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2 ways you can go tankless without breaking the bank

Many homeowners see renovation projects as all-or-nothing affairs. The wallpaper has to be the same in every room or none at all, and the dining room furniture needs its pieces to come from the same set or each pulled together for a hodgepodge look.

Unfortunately, millions of homeowners have the same mentality when it comes to how they heat their water. While you probably realize that storage-type heaters can be tremendously energy-inefficient, you might not be ready to fork over the cash for a brand-new whole-house tankless water heater. If this is what's holding you back, you might want to check out these two ways you can bring tankless heaters into your home without breaking the bank.

With a little room under the sink, you could drastically improve your home's hot water supply.With a little room under the sink, you could drastically improve your home's hot water supply.

1.  Where you need it
Almost across the board, tankless units are smaller and easier to install in tight spaces than their larger counterparts. This means that you aren't relegated to placing your water heater in the basement, far away from all the places where you'll actually be using hot water. Instead, you can put a tankless heater right under the sink, shower or any other source.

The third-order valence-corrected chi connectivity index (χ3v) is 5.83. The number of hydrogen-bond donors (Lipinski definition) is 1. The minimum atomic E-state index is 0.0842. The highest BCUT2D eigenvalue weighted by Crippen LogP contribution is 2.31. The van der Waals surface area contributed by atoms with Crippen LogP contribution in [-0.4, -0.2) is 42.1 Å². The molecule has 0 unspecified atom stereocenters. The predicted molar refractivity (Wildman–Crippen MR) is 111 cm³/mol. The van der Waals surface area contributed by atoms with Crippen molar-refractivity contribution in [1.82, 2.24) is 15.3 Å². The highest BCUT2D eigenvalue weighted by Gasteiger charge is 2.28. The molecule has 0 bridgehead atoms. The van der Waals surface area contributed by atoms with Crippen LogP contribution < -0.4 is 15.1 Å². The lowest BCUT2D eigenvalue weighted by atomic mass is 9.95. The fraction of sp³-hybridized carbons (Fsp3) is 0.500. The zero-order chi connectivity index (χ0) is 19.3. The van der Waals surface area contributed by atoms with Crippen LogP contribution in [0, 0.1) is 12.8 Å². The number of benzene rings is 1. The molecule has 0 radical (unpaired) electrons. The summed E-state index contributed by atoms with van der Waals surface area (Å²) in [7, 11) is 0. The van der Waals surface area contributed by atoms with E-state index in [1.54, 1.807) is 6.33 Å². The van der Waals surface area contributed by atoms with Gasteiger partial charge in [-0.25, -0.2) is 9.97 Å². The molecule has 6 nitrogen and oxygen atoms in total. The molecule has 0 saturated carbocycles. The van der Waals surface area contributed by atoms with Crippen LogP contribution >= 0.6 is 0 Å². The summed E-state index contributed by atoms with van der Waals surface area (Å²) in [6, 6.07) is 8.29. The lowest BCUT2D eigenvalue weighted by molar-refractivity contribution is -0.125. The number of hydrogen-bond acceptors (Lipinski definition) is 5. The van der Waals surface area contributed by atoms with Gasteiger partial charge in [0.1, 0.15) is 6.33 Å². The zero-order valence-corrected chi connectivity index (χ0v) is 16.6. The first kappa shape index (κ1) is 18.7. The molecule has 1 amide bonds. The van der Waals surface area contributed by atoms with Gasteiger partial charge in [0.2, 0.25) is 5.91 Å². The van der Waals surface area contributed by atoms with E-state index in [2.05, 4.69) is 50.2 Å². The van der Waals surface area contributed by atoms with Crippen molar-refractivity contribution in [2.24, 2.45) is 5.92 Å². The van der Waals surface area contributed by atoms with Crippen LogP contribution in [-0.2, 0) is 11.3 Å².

This is what's known as point-of-use heating. As water from your storage heater reaches the faucet or shower, the tankless unit kicks in to supercharge the lukewarm water from your old machine in the basement. Even when the storage heater's tank is empty, all the tankless model at the source needs is a constant supply of water that it can keep heating until you're all done.

"You can install just one tankless heater to boost the overall amount of hot water available to your home."

2. Lined up
If you only have one or two bathrooms or sinks that you use heavily, then it makes sense to install a few point-of-use tankless heaters around your home. However, if you have several  places to provide with heated water, this probably isn't the cost-efficient process you're looking for.

However, you can install just one tankless heater to boost the overall amount of hot water available to your home. Known as an in-line tankless heater, these units are installed along the same plumbing path that runs from your traditional heater to the rest of your home. If your old unit can't heat water to the desired temperature, the tankless model will raise it the rest of the way.

These in-line tankless heaters can be installed at any point in your home's plumbing system. Want to give more water to distant bathrooms that never seem to warm up? Put a tankless unit at a junction on that side of the house.

Smaller, more powerful and energy-efficient than their storage-type counterparts, tankless water heaters offer homeowners more flexibility than ever before. While whole-house tankless heaters exist, these smaller options help ease people into the idea that an endless supply of perfectly warmed water really is a possibility for their homes.

Don't suffer through another shower or sink-full of dishes with lukewarm water and purchase a point-of-use or in-line tankless heater today.

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